His and Hers Review: The Goddess and The Thief by Essie Fox
March 3, 2014
Uprooted from her home in India, Alice is raised by her aunt, a spiritualist medium in Windsor. When the mysterious Mr Tilsbury enters their lives, Alice is drawn into a plot to steal the priceless Koh-i-Noor diamond, claimed by the British Empire at the end of the Anglo-Sikh wars.
Said to be both blessed and cursed, the sacred Indian stone exerts its power over all who encounter it: a handsome deposed maharajah determined to claim his rightful throne, a man hell-bent on discovering the secrets of eternity, and a widowed queen who hopes the jewel can draw her husband’s spirit back. In the midst of all this madness, Alice must discover a way to regain control of her life and fate…
Kate and Rob share their thoughts on Essie Fox’s latest novel.
Essie Fox has written three novels, all of them set around the margins of Victorian society, where propriety and reputation become harder to define, strange conventions constraining a world of sensation, spiritualism and strangeness. In an era when so many aspects of pubic life were uncompromisingly predetermined, especially for women, Essie’s characters stray across those borders into unknown territory, exploring the hinterland of 19th century British culture, the unspoken beliefs, practices and diversions that so many engaged in despite their potentially scandalous nature.
The Goddess and The Thief first transports us to India, with all its heat, life, death and sensuous experience. For the wife of Doctor Charles Willoughby, in India supporting the military, it is too much – too strange, too oppressive – but for his daughter, Alice, it’s home, in all its colour, noise and variety. There are vengeful or generous gods just around the corner and wild animals in the undergrowth, and this numinous atmosphere, full of potential persists throughout the novel. At some points, reality and dream collide and merge; we, and Alice, are sometimes overwhelmed by extraordinary visions, real and drug-induced, and what in India was marvellous and exotic, in Windsor becomes sinister, part of an ambitious and covetous plot requiring the seduction and oppression of Alice herself.
Windsor is depicted by Fox with the sparest of brushstrokes, echoing how this royal English town represents a loss of freedom, light and joy for Alice, as she is left to live with her unpleasant and supremely selfish aunt. Closeted indoors, forced to be complicit with her aunt’s fraudulent seances, Alice finds herself hemmed in by her situation as a young woman with no formal education or independent means. Fox creates an narrative tone that is increasingly oppressive and suffocating, as the supernatural starts to bleed into Alice’s everyday life and her handle on what is real and what is not becomes ever less secure.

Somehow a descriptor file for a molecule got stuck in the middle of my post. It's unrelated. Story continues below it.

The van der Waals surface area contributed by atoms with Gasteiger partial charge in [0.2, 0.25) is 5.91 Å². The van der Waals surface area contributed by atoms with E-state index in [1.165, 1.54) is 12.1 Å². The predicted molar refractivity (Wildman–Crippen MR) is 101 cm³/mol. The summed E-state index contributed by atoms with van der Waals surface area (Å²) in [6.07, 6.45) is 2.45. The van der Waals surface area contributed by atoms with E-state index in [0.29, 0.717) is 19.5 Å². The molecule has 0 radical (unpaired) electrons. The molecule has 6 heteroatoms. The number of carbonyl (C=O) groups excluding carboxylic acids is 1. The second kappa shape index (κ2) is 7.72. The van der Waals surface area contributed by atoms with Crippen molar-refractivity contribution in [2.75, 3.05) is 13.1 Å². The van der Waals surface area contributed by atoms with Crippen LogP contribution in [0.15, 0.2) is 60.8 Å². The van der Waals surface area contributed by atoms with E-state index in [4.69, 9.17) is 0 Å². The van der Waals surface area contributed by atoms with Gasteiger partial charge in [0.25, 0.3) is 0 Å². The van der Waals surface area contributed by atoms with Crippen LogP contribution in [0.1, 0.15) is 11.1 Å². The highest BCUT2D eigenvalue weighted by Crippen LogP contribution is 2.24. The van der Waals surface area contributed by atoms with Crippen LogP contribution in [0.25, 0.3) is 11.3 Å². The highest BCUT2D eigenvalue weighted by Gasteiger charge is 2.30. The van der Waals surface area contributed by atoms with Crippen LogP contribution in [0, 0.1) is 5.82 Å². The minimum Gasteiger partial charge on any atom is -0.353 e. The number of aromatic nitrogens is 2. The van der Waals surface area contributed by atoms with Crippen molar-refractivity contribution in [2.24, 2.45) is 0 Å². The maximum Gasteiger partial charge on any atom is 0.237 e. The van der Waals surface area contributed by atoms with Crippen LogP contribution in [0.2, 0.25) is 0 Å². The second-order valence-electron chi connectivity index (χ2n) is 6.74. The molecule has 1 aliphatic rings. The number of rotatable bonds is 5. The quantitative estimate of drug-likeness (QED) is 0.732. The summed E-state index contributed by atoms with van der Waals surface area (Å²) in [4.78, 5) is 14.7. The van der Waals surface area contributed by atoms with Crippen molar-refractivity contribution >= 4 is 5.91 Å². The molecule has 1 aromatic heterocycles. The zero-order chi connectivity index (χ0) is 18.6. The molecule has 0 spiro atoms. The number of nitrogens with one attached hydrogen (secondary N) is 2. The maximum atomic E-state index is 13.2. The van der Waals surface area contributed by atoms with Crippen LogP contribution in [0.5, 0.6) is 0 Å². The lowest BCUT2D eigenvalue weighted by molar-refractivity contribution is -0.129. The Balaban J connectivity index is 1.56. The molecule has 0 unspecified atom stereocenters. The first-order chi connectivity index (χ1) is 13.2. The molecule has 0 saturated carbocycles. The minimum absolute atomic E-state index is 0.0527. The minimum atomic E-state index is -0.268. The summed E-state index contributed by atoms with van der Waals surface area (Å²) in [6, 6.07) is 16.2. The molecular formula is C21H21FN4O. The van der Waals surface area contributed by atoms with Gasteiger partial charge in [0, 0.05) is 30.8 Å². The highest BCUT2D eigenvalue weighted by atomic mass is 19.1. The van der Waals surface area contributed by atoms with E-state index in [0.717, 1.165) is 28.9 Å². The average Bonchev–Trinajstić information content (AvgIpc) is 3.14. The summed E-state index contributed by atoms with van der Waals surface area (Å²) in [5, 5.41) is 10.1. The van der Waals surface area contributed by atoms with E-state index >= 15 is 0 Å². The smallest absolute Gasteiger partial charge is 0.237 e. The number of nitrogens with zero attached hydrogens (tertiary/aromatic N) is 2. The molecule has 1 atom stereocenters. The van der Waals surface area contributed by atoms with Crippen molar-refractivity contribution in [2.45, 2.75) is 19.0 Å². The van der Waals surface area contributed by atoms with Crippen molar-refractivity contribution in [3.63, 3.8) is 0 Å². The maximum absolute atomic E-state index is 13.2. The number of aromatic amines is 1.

Reading The Goddess and The Thief, I felt occasional flashes of familiarity, historical cultural references within the narrative and also hints of other novels: the suffocating horror of Mary Lennox’s orphaning and confinement in an isolated country house, in The Secret Garden; hints of madness, switched identities and mystery reminded me of The Woman in White; the transformative power of India made me think of the caves of E M Forster’s A Passage to India. I was pleased to see that Essie herself mentions these and others as inspirations to her writing.
I found The Goddess and The Thief to be a darkly seductive novel
I found The Goddess and The Thief to be a darkly seductive novel. It is intense, unrelenting in its Gothic intrigue; despite its claustrophobic aura, I was drawn in and on and on to the shocking conclusion.
With The Goddess and the Thief, Essie Fox paints a picture of Victorian England in the grips of a fascination with the exotic and the otherworldly. Britain still rules over India, home to Alice in her younger years, while wealthy members of British society long to communicate with the spirits of those now passed on.
From the bright and vivid life she lives in India, with green and luscious gardens inhabited with wildlife, Alice suddenly finds herself suffocated by her new life in Windsor and the role she is forced to place by her Aunt Mercy. Mercy is a fraudulent medium, using every trick in the book to fleece her wealthy clients and offer them the hope and comfort they want to leave. But when Alice begins to have visions herself, everything changes. The charismatic Lucian Tilsbury enters, offering his promise of different life for Alice, but with her aunt the pair scheme to take advantage of this supernatural fascination with Alice used as a pawn.
With possession by spirits and recollections of tales of Hindu gods nothing is quite what it seems. As the story progresses, Alice becomes trapped by her position within society and also the machinations of the charismatic Tilsbury. He becomes a true monster, willing to risk his life for the diamond, and lying, cheating and seducing the women around him for his own needs. Much like Alice, we are drawn into his elaborate plot to steal the Koh-i-Noor diamond and return it to its rightful home in India. Alice yearns to return to the place of her childhood but the cost of this voyage is dreadfully high.
Fox’s novel was a delight to read
With an intriguing cast of characters, from the exotic through to high royalty, Fox’s novel was a delight to read and as I turned the pages I was drawn in much like poor Alice was into this intoxicating Gothic story.
Don’t forget that we are running our own event as part of the Book Festival. We’ll be discussing Victorian history with two acclaimed historical novelists; Essie Fox, whose bookThe Somnambulist was shortlisted for the National Book Award, and Wendy Wallace who wrote The Painted Bridge– longlisted for the Desmond Elliot prize.
Wednesday 5th March 2014, 7.30pm
The Waiting Room The Street with No Name (off Queen Street) Colchester CO1 2PQ